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|After a fast start to the season a year ago, Andrew Bogut and the Bucks fizzled out.|
The Bucks began the season promising that this would be the year they finally played defense, and for about a month they actually made that seem somewhat believable. Milwaukee went 7-4 out of the gate, with a five-game winning streak that included wins over Cleveland, Dallas and the Lakers, and a playoff berth seemed eminently possible.
W-L: 26-56 (Pythagorean W-L: 20-62)
Offensive Efficiency: 102.4 (22nd)
Defensive Efficiency: 109.8 (30th)
Pace Factor: 93.9 (17th)
Highest PER: Michael Redd (18.90)
Alas, the bottom fell out from there. Milwaukee regressed to the mean in a big way, going back to its usual shameful defense and slipping to 19-34 by the All-Star break. At that point, the chemistry frayed and the Bucks basically gave up on the season, and unlike a year earlier they weren't even tanking for the lottery this time. In their final 24 games, the Bucks went 4-20 and endured eight losses by at least 16 points; by comparison, they won by such a margin just once the entire season. It's not even like they were hit hard by injuries. They just sucked.
The Bucks essentially stopped defending, as head coach Larry Krystkowiak seemingly could do nothing to get his player's attention despite being in his first full season at the helm. Keep in mind that he had been hired to improve the defense that had failed under Terry Stotts, who was hired because of the defensive problems they had under Terry Porter, who was hired to fix the defensive problems under George Karl. Just a hint, guys: Maybe it ain't the coach.
In fact, they've never been worse. The Bucks finished dead last in defensive efficiency, which was a difficult feat in a league that included the Knicks and Grizzlies, and this came despite decent numbers in the rebounding and turnover departments. In other words, the Bucks didn't allow an unusual number of shots -- they simply allowed whatever shot the opponent wanted.
|TEAM||DEF. EFF.||OPP. TS%|
Milwaukee was last in opponent true shooting percentage, at 56.8 percent, and nearly last in opponent field goal percentage -- Memphis beat them out for the honor by seven ten-thousandths of a point. The Bucks gave up above average rates of both free throws and 3-pointers, and they were in the bottom five in defending both 3-point shots and 2-point shots.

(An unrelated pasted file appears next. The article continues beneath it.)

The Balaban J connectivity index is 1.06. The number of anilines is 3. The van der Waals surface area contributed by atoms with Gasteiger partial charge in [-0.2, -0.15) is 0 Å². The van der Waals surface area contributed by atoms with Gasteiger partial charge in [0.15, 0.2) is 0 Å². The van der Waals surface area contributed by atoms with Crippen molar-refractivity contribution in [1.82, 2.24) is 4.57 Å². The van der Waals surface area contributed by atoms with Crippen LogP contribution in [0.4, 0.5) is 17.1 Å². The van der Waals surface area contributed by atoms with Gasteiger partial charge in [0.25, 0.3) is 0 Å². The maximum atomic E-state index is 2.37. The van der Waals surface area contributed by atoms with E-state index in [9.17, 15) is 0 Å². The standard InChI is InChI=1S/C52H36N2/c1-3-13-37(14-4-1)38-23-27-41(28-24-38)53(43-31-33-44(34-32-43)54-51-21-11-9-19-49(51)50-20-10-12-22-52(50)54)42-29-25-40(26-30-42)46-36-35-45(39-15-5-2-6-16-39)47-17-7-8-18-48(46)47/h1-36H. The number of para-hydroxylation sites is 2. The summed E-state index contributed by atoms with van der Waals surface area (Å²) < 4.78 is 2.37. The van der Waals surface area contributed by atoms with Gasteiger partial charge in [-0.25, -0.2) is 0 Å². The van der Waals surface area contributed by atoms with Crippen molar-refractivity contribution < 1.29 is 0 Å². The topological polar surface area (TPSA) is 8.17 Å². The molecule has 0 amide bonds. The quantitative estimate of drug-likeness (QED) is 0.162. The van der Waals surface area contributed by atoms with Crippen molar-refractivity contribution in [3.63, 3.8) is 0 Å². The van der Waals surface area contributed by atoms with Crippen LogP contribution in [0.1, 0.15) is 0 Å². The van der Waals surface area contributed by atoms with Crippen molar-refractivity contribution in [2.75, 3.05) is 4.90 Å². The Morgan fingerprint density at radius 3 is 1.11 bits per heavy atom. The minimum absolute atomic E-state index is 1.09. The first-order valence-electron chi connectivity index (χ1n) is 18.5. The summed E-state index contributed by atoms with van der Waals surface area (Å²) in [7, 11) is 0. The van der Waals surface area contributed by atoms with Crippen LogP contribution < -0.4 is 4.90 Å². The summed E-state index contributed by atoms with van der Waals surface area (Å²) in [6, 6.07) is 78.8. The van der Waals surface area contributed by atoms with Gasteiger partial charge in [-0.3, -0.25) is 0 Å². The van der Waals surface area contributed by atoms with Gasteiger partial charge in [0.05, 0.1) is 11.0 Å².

I can churn out more depressing numbers in other defensive categories, but the upshot is they were just really, really bad. With soft, unthreatening defenders like Michael Redd, Charlie Villanueva, Yi Jianlian and Mo Williams, that hardly should have been a surprise, but the effort level also was severely lacking -- especially in the second half of the season. After the All-Star break, Milwaukee's defensive efficiency mark of 113.4 wasn't just the worst in the league, it was 1.4 points worse than any other team.
Offensively, the story was a bit more optimistic, with Milwaukee ranking 22nd in offensive efficiency and third in offensive rebound rate. The Bucks pulled down 30 percent of their own misses despite lacking an imposing frontcourt, primarily because their bigs were far better on the offensive glass than the defensive.
But in the big picture, about the only positive news came late in the season, when little-used Ramon Sessions took over at point guard. He finished the year with five straight double-figure assist games, including 24 in a wild 151-135 loss to Chicago, and will take on a much larger role this season.
Once the largely forgettable season ended, it was time to pay the piper. GM Larry Harris was given the ax, along with Krystkowiak; neither move came as a surprise given the Bucks' lack of both success and future promise. In particular, Harris' three signature moves the previous 12 months -- firing Stotts and hiring Krystkowiak, signing Desmond Mason to improve the defense and using a high draft pick on Chinese forward Yi Jianlian -- all appeared to bear little fruit.